Thursday, November 12, 1998 Published at 16:32 GMT
Business: The Company File
Zeneca mulls specialities sale
British drug giant Zeneca has said it is considering selling off its specialities business.
Zeneca Specialties includes biocides, industrial colours, lifescience molecules, performance and intermediate chemicals and resins.
The company said the move would offer the business additional growth opportunities in the rapidly expanding speciality chemicals sector.
Chief executive David Barnes said the sale could be completed in the first quarter of next year.
"I would hope that we would have completed the deal in quarter one...It's not likely that we will be making any announcement before the turn of the year," he said.
It accounted for £434m ($719.5m) of Zeneca's total first half sales of £2.9bn.
Zeneca said that its Marlow Foods business would not be included in any sale.
Its northern England Huddersfield works, excluding dedicated specialities' plants, and the company's agrochemicals plants at Grangemouth in Scotland will also remain with Zeneca.
Shares in the company were trading 25p higher at 2280p after moving in negative territory ahead of the statement.
Analysts welcome sale
Analysts pointed out that the sale did not include Zeneca's agrochemicals operations, still seen as a growth area.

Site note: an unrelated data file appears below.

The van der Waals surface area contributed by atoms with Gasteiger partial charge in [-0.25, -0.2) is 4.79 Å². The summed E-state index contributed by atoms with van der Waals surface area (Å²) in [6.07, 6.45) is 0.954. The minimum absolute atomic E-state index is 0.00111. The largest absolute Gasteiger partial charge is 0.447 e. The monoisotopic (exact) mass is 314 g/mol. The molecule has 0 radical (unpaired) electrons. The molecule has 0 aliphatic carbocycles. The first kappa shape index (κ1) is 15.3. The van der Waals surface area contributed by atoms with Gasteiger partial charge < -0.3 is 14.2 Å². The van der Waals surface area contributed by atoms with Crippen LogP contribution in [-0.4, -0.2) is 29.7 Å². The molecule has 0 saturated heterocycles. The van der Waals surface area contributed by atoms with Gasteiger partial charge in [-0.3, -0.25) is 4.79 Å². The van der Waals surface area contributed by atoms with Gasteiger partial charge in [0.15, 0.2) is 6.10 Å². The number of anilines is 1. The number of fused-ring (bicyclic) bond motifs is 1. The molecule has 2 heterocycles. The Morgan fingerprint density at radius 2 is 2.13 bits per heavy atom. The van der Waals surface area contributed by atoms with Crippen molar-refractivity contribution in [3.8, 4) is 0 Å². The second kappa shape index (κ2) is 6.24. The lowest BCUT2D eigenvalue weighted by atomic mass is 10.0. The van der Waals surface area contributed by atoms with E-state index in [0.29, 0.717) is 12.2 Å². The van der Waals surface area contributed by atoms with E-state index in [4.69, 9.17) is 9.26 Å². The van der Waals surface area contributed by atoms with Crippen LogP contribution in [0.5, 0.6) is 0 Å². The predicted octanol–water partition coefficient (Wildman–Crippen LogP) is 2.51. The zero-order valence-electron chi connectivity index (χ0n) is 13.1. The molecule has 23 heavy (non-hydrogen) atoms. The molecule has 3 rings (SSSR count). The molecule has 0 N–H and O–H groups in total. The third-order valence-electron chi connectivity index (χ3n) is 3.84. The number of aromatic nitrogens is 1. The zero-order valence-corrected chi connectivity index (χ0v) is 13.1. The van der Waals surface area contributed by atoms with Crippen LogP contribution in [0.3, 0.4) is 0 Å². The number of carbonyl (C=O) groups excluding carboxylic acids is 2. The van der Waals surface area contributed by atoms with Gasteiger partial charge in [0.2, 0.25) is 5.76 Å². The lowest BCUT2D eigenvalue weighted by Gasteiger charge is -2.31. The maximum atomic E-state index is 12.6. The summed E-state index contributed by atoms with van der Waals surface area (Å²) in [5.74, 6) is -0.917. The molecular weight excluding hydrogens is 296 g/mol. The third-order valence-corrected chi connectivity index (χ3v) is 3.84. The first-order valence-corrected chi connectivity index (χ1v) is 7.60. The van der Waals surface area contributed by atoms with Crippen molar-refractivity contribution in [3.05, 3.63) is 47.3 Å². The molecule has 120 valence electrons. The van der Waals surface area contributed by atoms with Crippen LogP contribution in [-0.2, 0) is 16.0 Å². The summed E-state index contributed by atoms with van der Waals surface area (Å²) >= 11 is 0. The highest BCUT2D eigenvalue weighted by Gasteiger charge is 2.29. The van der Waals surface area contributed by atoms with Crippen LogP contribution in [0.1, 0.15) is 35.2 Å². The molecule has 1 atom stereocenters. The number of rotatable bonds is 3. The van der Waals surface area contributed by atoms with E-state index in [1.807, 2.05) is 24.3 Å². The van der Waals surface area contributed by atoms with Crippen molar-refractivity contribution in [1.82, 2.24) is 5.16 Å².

However they welcomed the sale as a move out of a relatively low-margin business and as providing Zeneca with a useful cash boost.
Analysts said they expected the businesses to fetch double their sales of around £800m - a sale price of £1.6bn.
Some also said the move would make Zeneca more attractive as a possible merger partner.
Jeremy Scudamore, chief executive of Zeneca Specialties, said he expected the business to fetch a good price but would not comment on analyst predictions.
"This is not a fire sale. This is an extremely high quality group of businesses which will enhance any of the reputable first division leaders in specialty chemicals," he said.
"We're not interested in people who want to break it up or people who want to cherry-pick," he added.
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